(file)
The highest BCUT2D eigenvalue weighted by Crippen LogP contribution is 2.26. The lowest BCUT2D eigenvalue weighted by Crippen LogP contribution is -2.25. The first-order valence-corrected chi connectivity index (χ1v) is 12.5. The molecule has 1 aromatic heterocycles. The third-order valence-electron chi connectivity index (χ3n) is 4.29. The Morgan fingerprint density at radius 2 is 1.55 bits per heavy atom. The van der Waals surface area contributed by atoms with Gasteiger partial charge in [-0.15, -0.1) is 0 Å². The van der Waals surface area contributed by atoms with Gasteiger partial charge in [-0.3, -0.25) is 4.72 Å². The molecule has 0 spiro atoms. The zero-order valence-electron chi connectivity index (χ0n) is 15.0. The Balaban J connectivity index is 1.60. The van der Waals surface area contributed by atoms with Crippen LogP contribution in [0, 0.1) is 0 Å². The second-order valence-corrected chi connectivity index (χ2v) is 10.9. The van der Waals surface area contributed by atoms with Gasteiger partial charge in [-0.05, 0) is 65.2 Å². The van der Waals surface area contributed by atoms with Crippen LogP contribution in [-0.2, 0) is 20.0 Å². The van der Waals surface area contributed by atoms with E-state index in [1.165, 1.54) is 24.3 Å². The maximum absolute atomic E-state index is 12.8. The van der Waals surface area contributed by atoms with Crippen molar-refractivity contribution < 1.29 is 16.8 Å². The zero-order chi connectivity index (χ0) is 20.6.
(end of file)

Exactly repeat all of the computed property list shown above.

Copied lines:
The highest BCUT2D eigenvalue weighted by Crippen LogP contribution is 2.26. The lowest BCUT2D eigenvalue weighted by Crippen LogP contribution is -2.25. The first-order valence-corrected chi connectivity index (χ1v) is 12.5. The molecule has 1 aromatic heterocycles. The third-order valence-electron chi connectivity index (χ3n) is 4.29. The Morgan fingerprint density at radius 2 is 1.55 bits per heavy atom. The van der Waals surface area contributed by atoms with Gasteiger partial charge in [-0.15, -0.1) is 0 Å². The van der Waals surface area contributed by atoms with Gasteiger partial charge in [-0.3, -0.25) is 4.72 Å². The molecule has 0 spiro atoms. The zero-order valence-electron chi connectivity index (χ0n) is 15.0. The Balaban J connectivity index is 1.60. The van der Waals surface area contributed by atoms with Crippen LogP contribution in [0, 0.1) is 0 Å². The second-order valence-corrected chi connectivity index (χ2v) is 10.9. The van der Waals surface area contributed by atoms with Gasteiger partial charge in [-0.05, 0) is 65.2 Å². The van der Waals surface area contributed by atoms with Crippen LogP contribution in [-0.2, 0) is 20.0 Å². The van der Waals surface area contributed by atoms with E-state index in [1.165, 1.54) is 24.3 Å². The maximum absolute atomic E-state index is 12.8. The van der Waals surface area contributed by atoms with Crippen molar-refractivity contribution < 1.29 is 16.8 Å². The zero-order chi connectivity index (χ0) is 20.6.